Make some changes now… before too much of 2021 passes by. Take some risk. It can be fun and exciting (and profitable).

  • I'd like to live as a poor man with lots of money.
  • Pablo Picasso

Wednesday, May 5th, 2021

A Great Manager is an Employee Benefit

“Just as a bad manager can ruin a good job, a great manager can make a good job even better.” – Gallup

I have written and talked about the danger of having bad managers in the CPA profession many times and quoted Gallup saying, “People don’t leave companies, they leave bad managers.”

That’s why, when I came upon a recent article from Gallup titled, “The No. 1 Employee Benefit That No One’s Talking About.” Guess what that benefit is…. good managers!

Bad managers can even affect the health of your team members. The stress they feel at work goes home with them and is a factor in their overall well-being.

People leave good jobs because of bad managers then why don’t they look for good managers when seeking a new job? It is because companies don’t advertise or promote the fact that they have great managers.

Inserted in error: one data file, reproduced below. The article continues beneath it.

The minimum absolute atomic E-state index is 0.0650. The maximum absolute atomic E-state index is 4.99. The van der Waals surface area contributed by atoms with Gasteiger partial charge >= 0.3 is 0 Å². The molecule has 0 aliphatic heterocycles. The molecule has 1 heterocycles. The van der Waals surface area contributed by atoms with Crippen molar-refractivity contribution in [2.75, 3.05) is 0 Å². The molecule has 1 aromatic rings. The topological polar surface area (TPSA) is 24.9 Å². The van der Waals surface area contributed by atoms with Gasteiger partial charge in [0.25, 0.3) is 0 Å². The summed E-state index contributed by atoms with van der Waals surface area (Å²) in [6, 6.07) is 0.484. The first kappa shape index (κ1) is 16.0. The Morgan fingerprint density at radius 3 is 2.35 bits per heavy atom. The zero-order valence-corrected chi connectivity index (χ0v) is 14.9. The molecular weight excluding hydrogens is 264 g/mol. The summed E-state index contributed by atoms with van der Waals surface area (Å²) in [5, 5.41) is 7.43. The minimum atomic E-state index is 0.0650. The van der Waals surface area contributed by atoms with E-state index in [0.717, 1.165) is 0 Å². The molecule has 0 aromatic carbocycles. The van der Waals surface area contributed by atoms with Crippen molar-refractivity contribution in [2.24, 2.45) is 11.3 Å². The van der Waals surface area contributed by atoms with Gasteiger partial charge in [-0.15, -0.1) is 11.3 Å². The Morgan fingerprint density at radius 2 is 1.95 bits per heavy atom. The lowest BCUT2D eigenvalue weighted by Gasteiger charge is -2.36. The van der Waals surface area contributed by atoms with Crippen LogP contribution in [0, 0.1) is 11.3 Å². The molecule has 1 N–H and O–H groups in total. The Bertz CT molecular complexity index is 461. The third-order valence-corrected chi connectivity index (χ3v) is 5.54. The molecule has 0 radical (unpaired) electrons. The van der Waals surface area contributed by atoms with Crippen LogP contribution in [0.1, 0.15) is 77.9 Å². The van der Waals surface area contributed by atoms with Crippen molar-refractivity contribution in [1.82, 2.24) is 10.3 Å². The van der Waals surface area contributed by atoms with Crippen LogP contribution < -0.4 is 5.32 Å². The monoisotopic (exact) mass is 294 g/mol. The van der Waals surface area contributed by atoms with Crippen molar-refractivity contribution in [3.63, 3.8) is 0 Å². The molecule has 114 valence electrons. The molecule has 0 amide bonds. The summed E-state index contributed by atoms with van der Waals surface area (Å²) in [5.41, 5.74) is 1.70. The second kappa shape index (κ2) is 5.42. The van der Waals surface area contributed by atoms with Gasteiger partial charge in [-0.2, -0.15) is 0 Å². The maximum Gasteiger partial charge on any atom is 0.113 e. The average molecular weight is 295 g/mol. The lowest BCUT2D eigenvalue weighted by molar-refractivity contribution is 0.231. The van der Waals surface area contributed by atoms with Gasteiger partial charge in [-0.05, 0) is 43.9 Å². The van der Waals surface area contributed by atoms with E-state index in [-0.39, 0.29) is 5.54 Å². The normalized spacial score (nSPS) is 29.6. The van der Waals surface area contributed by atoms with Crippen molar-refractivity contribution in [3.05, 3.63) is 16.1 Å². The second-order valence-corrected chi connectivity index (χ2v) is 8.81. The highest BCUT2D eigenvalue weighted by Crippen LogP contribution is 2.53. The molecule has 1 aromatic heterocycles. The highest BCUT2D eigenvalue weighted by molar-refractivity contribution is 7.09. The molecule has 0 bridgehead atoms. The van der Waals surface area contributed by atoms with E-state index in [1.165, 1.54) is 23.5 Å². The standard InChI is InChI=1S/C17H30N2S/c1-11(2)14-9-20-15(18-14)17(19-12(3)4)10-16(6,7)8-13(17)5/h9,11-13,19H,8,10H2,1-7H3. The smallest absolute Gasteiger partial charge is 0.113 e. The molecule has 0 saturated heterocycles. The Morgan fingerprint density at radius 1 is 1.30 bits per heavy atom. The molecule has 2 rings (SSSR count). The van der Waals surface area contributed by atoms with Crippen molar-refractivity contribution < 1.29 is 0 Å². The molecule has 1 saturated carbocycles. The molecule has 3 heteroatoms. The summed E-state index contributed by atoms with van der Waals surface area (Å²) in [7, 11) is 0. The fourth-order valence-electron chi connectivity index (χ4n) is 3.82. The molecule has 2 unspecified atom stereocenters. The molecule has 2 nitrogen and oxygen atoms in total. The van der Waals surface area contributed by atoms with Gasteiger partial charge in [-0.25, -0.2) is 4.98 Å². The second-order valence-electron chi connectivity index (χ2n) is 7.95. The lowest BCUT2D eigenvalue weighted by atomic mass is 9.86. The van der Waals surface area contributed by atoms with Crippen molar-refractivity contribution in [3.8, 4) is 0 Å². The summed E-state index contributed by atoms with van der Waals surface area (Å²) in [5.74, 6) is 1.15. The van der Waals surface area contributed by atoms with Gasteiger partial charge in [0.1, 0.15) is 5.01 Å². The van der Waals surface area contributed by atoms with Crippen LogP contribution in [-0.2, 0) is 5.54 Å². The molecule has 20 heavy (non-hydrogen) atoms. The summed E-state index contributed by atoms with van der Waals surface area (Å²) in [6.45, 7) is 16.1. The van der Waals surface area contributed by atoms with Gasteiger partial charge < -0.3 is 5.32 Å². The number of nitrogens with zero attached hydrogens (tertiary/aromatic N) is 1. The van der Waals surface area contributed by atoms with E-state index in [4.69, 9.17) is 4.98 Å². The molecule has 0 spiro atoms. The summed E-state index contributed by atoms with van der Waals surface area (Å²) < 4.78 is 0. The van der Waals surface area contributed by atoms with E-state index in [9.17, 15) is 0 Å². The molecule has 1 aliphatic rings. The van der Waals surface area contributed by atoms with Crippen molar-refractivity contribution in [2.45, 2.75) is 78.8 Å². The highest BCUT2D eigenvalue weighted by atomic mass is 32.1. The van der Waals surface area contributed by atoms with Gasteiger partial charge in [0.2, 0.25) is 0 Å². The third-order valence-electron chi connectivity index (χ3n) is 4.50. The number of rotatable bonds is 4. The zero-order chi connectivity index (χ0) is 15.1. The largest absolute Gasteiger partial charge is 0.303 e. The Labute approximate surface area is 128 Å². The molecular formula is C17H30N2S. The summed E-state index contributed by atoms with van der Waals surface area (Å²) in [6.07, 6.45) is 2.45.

I hope your firm is investing in the success of your managers. Accounting firms spend significant dollars on TECHNICAL CPE for managers as they advance in their careers. It’s time to spend more money helping them become great people managers.

There are many great leadership programs for managers and future partners in the CPA profession. Make the investment to send your managers. Then find ways to let the world know you have good managers.

Gallup has advice for building a healthy and thriving organization, starting with your managers. Read the article to learn more.

  • Research reveals that about one in 10 people possess high talent to manage.
  • Per Gallup

Monday, May 3rd, 2021

Mission – Vision – Purpose

“Leadership is the capacity to translate vision into reality.” – Warren G. Bennis

I still encounter some confusion about how to write a meaningful mission, vision, or purpose statement for your firm or organization.